Common but deadly tops the list.
How many people are sick in the world right now? What diseases do they get? The World Health Organization monitors diseases that occur on the planet, and the rankings help public health officials determine the right interventions, from prevention and environmental actions, to counseling and treatment.
The answer to ‘how many people are sick’ is a little problematic; you have to look at the difference between ‘incidence’ (the number of people who ever have a disease), and ‘prevalence’ (the number of people who are sick in a given instant). Also, public health agencies are less interested in headaches or common colds, since they rarely kill someone (but try telling that to someone with a raging migraine). But here’s the list:
This disease dwarfs the incidence of any other, with 4.6 billion people affected each year. Surprisingly, half of the world’s diarrhea cases occur in Southeast Asia and the Western Pacific.
2. Iron-deficient anemia
While rarely life-threatening, persistent anemia can be disabling to the 1.16 billion people who have it at any given time (prevalence, remember). Again, Southeast Asia and the Western Pacific have half of the world’s cases.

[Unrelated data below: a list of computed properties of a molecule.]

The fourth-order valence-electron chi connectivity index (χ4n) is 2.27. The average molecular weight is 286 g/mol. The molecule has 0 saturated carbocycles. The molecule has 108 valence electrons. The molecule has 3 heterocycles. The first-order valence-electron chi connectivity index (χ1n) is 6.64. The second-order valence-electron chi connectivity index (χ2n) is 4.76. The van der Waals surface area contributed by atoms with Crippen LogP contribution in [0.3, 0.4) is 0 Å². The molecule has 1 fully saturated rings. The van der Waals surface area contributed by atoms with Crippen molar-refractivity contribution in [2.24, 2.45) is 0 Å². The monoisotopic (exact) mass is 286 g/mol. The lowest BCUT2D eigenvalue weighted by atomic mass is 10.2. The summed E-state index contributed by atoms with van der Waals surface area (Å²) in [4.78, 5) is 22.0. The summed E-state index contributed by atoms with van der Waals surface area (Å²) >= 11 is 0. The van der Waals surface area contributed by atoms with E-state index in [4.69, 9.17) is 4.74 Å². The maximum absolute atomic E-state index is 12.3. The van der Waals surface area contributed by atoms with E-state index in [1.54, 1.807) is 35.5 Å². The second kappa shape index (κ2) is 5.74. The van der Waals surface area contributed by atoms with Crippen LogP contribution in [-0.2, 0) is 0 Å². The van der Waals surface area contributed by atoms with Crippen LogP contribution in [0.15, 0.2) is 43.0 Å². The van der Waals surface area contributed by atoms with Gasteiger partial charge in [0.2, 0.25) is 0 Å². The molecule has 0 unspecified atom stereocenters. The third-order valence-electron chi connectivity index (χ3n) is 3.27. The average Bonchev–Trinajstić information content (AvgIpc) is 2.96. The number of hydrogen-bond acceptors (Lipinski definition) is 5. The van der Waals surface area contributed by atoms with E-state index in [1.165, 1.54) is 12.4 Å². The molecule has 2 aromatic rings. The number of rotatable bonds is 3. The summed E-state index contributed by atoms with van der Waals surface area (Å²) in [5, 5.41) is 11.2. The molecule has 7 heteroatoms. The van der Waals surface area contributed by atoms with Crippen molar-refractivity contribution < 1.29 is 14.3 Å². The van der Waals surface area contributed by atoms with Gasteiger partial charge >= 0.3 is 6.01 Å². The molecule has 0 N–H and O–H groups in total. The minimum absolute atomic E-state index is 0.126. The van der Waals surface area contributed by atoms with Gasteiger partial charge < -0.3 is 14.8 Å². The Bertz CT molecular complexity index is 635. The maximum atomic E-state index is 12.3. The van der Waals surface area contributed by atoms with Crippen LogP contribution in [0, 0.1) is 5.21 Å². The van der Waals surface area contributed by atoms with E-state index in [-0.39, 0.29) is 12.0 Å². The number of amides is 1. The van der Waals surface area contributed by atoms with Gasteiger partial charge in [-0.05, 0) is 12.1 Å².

3. Pneumonia and other lower respiratory infections
Afflicting more than 400 million people annually. It’s considered the second-most ‘serious’ illness for every region of the world except for Africa (if you don’t consider anemia ‘serious.’
4. Mild hearing loss
Affects 360 million people worldwide, where those afflicted can’t hear below 41 decibels. Another 275 million suffer from acute hearing loss, which keeps them from hearing sounds below 26 decibels (together, this would put this disorder at number 2.
5. Migraine headache
Affecting 324 million people at any given time worldwide. Migraines are seen most in Asia and the Pacific, Europe and the Americas, and seen least in Africa (by almost a four to one margin compared to Asia).
6. Impaired vision Affects 272 people globally. This includes glaucoma, cataracts, macular degeneration. Rates in Asia and the Pacific are about three or four times higher than other regions.
Afflicts 241 million people worldwide, often multiple times. A little more than 200 million of these people are in Africa.
Notice what’s not on the top list: heart disease, cancer, mental disorders, or diabetes (though diabetes is close to malaria with 220 million people affected). Also, while most people think public health involves developing countries, a lot of these also affect the industrialized world.
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